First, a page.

As Lower Mainland cities looks to densify and build more units, residents are learning how to make the most out of small spaces.
Danny Chan and Sandra Dee-Chan, owners and interior designers of Happy Home Design, say there is an increasing mentality that small living is here to stay. As more cities like Langley and Abbotsford create more condo-living, the single-family home is becoming less commonplace, Chan said.
The key to strategically designing a small space so that it has all the comforts and functionality of a larger one is a “start fresh mentality,” according to the pair. The first step to this frame of mind is to consider if your old furniture will work in the new space, Chan said.
“This is a blank canvas. Give yourself as much freedom as you need without holding on to your old things. So in a sense, it’s a new beginning,” he said.
According to Dee-Chan this starts with evaluating how you want your lifestyle to fit into the space you are creating. Residents should evaluate how they want to use the space and zone it accordingly, she said.
The first question they ask clients when conceptualizing a space is: what do you want to achieve?
Once a resident is able to map out the goals they want for their home and how to utilize it, Chan said that the next step is to “edit, edit, edit.”
“An expression in small-space living is, 'Less is more.' That term originally came to be in 1947. You can see it's been a while since that first came out, but in our world right now, that we live in, that is still very strong,” Chan said.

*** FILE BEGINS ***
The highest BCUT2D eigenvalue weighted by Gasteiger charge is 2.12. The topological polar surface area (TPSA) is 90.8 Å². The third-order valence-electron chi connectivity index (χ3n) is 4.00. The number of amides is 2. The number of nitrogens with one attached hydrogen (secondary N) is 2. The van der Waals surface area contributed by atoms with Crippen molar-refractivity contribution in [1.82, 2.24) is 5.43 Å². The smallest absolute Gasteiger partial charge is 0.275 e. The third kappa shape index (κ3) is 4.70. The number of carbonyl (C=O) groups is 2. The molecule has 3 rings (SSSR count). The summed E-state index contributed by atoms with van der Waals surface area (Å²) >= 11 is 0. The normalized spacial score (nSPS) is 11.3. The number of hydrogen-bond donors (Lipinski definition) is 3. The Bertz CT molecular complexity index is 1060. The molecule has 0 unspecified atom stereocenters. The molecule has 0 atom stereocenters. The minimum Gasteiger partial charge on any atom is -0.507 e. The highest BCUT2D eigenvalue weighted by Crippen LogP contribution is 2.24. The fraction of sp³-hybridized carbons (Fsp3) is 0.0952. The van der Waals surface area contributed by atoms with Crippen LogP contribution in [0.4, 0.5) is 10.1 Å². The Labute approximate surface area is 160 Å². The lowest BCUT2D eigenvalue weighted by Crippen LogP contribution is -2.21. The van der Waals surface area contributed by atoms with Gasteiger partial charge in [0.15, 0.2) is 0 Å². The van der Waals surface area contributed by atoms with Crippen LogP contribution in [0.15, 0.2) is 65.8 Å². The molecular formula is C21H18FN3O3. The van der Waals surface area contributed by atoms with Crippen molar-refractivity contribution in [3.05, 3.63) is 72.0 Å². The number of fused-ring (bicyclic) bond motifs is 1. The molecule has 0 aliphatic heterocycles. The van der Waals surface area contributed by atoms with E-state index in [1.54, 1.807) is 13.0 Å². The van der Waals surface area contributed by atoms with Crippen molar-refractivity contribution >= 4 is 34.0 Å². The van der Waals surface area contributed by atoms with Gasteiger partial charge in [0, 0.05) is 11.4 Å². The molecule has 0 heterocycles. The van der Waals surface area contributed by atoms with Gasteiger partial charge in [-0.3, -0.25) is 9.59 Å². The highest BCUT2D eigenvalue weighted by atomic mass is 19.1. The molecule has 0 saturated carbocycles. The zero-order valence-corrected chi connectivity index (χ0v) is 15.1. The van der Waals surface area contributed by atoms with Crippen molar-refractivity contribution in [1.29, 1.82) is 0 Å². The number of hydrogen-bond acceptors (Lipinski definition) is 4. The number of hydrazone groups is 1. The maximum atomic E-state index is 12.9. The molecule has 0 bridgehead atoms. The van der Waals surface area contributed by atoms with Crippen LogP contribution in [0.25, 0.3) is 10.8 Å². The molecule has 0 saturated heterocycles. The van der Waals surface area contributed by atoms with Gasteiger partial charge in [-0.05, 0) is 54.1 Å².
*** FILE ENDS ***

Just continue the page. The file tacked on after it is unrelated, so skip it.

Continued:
Instead of having five or six pieces of art on the wall, Chan recommends that you pick your two favourites or create a rotation where the art is changed every so often. Having some blank space around items that are meant to be emphasized adds an element of elegance while also allowing the resident to appreciate the piece.
Another trick of the trade is to pick furniture with narrow legs that allows you to see the floor. Mid-century modern can be a go-to style for this type of furniture, Chan said. In many cases, a cabinet, buffet, or sofas in this style will be higher off the ground.
Chan and Dee-Chan say this gives the effect of the space feeling less heavy, more airy as well as giving the illusion of having more floor space.
Another element that can make or break a small space is having items that serve more than one purpose, what Chan and Dee-Chan call “multi-purpose flow design.”
“When you are starting from scratch, think about the furniture that you're buying. What purpose will they serve? Can they double duty, even triple duty?” Chan said.